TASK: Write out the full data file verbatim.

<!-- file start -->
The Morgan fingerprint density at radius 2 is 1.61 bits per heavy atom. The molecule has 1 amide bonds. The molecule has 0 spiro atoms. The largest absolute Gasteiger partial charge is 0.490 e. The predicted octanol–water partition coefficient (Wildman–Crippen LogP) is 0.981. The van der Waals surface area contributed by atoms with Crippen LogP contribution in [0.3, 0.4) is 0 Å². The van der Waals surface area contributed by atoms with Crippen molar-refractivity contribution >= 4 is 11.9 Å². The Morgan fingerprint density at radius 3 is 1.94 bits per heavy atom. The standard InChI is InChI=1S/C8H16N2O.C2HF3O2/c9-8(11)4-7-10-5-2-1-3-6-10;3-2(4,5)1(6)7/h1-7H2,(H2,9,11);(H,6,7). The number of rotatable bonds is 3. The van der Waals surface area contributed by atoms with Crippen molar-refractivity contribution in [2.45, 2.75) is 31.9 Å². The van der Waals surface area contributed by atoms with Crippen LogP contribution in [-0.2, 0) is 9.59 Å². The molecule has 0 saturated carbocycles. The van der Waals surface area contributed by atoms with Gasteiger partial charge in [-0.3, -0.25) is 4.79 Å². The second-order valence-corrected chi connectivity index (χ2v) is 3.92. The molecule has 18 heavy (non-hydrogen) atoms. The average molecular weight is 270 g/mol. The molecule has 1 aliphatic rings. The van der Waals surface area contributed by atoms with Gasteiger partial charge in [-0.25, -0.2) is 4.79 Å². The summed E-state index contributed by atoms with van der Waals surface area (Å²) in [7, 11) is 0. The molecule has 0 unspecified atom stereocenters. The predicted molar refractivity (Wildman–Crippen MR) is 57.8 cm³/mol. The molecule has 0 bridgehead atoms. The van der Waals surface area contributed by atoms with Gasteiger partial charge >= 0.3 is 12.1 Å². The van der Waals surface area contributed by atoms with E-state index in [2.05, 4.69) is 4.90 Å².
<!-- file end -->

The Morgan fingerprint density at radius 2 is 1.61 bits per heavy atom. The molecule has 1 amide bonds. The molecule has 0 spiro atoms. The largest absolute Gasteiger partial charge is 0.490 e. The predicted octanol–water partition coefficient (Wildman–Crippen LogP) is 0.981. The van der Waals surface area contributed by atoms with Crippen LogP contribution in [0.3, 0.4) is 0 Å². The van der Waals surface area contributed by atoms with Crippen molar-refractivity contribution >= 4 is 11.9 Å². The Morgan fingerprint density at radius 3 is 1.94 bits per heavy atom. The standard InChI is InChI=1S/C8H16N2O.C2HF3O2/c9-8(11)4-7-10-5-2-1-3-6-10;3-2(4,5)1(6)7/h1-7H2,(H2,9,11);(H,6,7). The number of rotatable bonds is 3. The van der Waals surface area contributed by atoms with Crippen molar-refractivity contribution in [2.45, 2.75) is 31.9 Å². The van der Waals surface area contributed by atoms with Crippen LogP contribution in [-0.2, 0) is 9.59 Å². The molecule has 0 saturated carbocycles. The van der Waals surface area contributed by atoms with Gasteiger partial charge in [-0.3, -0.25) is 4.79 Å². The second-order valence-corrected chi connectivity index (χ2v) is 3.92. The molecule has 18 heavy (non-hydrogen) atoms. The average molecular weight is 270 g/mol. The molecule has 1 aliphatic rings. The van der Waals surface area contributed by atoms with Gasteiger partial charge in [-0.25, -0.2) is 4.79 Å². The summed E-state index contributed by atoms with van der Waals surface area (Å²) in [7, 11) is 0. The molecule has 0 unspecified atom stereocenters. The predicted molar refractivity (Wildman–Crippen MR) is 57.8 cm³/mol. The molecule has 0 bridgehead atoms. The van der Waals surface area contributed by atoms with Gasteiger partial charge >= 0.3 is 12.1 Å². The van der Waals surface area contributed by atoms with E-state index in [2.05, 4.69) is 4.90 Å².